What it is:
Legacy assets became a hot topic during the financial downturn of 2008, because many struggling banks had them on their balance sheets and were having trouble attracting the capital they needed to stay in business. The assets, virtually worthless, were part of the motivation for the Troubled Assets Relief Program (TARP) Public-Private Investment Program for Legacy Assets (PPIPLA) that was designed to help banks attract capital by minimizing and getting rid of legacy assets that were in trouble. In many cases, the U.S. Treasury purchased the troubled assets; in others, it provided guarantees and low-cost financing to private buyers who were willing to purchase certain legacy assets from struggling banks.
How it works (Example):
For example, let's say that Company XYZ makes computers. It keeps 25 of every computer model of every modelfor its corporate museum and the occasional public relations or teaching event. It has done this since its inception in 1979. Accordingly, it has several hundred computers in its possession and thus on its . However, these assets are very old and worth virtually nothing in the resale . Thus, they are considered legacy assets.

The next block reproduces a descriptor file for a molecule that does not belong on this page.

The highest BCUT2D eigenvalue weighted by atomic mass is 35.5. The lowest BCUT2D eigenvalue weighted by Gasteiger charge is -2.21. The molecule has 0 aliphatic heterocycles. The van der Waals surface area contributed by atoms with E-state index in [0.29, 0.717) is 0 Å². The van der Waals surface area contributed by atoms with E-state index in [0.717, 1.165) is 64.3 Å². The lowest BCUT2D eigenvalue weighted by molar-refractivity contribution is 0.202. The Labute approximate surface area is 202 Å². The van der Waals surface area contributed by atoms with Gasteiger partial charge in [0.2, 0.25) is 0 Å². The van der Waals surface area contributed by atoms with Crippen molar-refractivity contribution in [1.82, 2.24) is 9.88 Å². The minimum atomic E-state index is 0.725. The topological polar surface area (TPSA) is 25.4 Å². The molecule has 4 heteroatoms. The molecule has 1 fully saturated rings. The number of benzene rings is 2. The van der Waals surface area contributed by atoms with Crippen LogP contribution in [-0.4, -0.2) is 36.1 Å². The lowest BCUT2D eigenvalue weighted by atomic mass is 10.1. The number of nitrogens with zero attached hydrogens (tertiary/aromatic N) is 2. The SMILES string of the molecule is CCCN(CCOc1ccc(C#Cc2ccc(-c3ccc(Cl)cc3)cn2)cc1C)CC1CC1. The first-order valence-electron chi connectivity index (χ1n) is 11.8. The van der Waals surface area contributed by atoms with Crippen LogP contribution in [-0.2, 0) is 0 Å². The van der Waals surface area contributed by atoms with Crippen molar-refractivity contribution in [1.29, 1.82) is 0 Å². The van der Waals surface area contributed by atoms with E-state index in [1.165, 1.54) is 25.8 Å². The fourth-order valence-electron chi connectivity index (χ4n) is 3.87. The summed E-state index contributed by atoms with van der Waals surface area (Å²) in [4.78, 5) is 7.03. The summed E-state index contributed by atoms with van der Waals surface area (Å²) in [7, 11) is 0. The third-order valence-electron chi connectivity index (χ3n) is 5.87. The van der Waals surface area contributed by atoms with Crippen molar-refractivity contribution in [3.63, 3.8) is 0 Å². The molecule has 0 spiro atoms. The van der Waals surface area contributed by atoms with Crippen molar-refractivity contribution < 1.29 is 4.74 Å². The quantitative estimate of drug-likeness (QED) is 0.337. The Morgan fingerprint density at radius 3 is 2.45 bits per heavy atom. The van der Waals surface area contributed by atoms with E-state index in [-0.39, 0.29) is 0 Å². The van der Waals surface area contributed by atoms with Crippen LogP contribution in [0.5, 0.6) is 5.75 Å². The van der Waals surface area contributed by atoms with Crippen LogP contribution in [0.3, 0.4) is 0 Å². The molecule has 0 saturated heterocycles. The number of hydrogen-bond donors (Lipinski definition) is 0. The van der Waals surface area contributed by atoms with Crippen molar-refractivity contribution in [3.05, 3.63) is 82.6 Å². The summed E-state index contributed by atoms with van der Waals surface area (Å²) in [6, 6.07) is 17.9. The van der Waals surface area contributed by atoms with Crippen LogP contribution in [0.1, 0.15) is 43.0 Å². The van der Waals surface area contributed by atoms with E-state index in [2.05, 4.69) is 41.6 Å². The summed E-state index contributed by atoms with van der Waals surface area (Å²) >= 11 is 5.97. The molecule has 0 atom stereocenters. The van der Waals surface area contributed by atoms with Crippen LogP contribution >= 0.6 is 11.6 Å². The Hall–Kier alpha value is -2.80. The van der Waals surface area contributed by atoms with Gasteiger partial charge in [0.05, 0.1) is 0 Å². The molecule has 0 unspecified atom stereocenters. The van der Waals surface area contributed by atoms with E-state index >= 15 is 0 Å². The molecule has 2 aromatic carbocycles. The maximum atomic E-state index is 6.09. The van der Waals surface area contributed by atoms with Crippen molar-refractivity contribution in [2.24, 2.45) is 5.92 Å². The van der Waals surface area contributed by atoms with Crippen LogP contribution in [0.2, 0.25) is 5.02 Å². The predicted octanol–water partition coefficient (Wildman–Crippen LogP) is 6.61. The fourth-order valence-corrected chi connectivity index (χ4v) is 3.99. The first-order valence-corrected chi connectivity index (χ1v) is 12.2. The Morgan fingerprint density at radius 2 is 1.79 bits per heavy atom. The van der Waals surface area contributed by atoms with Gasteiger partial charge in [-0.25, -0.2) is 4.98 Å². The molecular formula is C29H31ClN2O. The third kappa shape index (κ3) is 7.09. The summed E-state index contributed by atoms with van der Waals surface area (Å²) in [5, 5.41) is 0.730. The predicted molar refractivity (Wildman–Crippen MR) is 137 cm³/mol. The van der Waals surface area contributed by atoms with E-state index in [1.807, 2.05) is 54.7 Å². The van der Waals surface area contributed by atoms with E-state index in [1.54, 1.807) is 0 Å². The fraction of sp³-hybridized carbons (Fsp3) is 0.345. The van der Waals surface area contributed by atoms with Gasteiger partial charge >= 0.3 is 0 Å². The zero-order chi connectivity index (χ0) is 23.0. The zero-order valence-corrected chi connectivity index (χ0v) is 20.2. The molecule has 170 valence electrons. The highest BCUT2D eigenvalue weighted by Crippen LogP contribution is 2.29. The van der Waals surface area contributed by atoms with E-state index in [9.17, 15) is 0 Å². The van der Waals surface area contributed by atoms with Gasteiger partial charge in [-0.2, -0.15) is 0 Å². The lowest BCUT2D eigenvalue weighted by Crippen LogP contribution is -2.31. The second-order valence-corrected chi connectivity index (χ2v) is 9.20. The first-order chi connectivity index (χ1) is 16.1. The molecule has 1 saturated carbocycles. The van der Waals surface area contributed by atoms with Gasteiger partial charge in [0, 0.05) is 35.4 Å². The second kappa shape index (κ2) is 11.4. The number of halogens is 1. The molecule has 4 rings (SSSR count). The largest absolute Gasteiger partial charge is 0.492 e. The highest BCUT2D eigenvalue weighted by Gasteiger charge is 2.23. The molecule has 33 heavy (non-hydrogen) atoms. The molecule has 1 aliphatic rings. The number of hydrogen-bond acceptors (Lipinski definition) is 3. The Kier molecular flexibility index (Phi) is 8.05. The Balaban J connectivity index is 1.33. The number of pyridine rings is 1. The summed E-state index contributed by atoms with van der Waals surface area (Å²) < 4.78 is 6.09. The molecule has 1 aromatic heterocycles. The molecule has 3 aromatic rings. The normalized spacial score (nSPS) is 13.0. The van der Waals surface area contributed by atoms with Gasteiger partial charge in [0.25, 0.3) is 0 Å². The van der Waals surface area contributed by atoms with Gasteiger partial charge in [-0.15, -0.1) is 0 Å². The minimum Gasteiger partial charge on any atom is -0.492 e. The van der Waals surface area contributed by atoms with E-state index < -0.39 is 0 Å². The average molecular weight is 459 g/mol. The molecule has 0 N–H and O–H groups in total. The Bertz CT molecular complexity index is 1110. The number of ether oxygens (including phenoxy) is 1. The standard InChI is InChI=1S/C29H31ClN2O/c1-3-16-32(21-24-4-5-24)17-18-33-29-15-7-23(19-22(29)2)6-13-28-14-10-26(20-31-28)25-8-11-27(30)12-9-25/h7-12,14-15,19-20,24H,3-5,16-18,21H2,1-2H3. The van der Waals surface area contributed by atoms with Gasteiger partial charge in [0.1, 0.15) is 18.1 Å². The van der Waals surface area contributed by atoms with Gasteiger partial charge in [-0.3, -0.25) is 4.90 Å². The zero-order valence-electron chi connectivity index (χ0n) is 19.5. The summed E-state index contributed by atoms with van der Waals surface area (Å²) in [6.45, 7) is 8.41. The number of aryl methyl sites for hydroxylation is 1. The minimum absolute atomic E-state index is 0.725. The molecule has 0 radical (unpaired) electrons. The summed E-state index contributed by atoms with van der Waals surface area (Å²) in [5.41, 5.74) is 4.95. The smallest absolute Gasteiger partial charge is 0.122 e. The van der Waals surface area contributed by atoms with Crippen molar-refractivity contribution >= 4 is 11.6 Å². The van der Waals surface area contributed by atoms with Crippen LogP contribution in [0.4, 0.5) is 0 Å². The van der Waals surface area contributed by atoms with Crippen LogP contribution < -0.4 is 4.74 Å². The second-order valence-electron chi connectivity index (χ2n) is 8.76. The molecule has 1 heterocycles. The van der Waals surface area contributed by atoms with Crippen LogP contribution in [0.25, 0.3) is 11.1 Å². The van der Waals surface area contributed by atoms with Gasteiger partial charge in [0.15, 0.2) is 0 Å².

Legacy assets can be financial assets. For example, if Bank XYZ buys Bank ABC, it acquires the assets of Bank ABC, which could include a bunch of really old loans that may or may not be in good shape in of repayment. Stock holdings can also be legacy assets for companies.
Why it Matters:
Legacy assets are assets that have been on a company's balance sheet for a long time and are usually obsolete.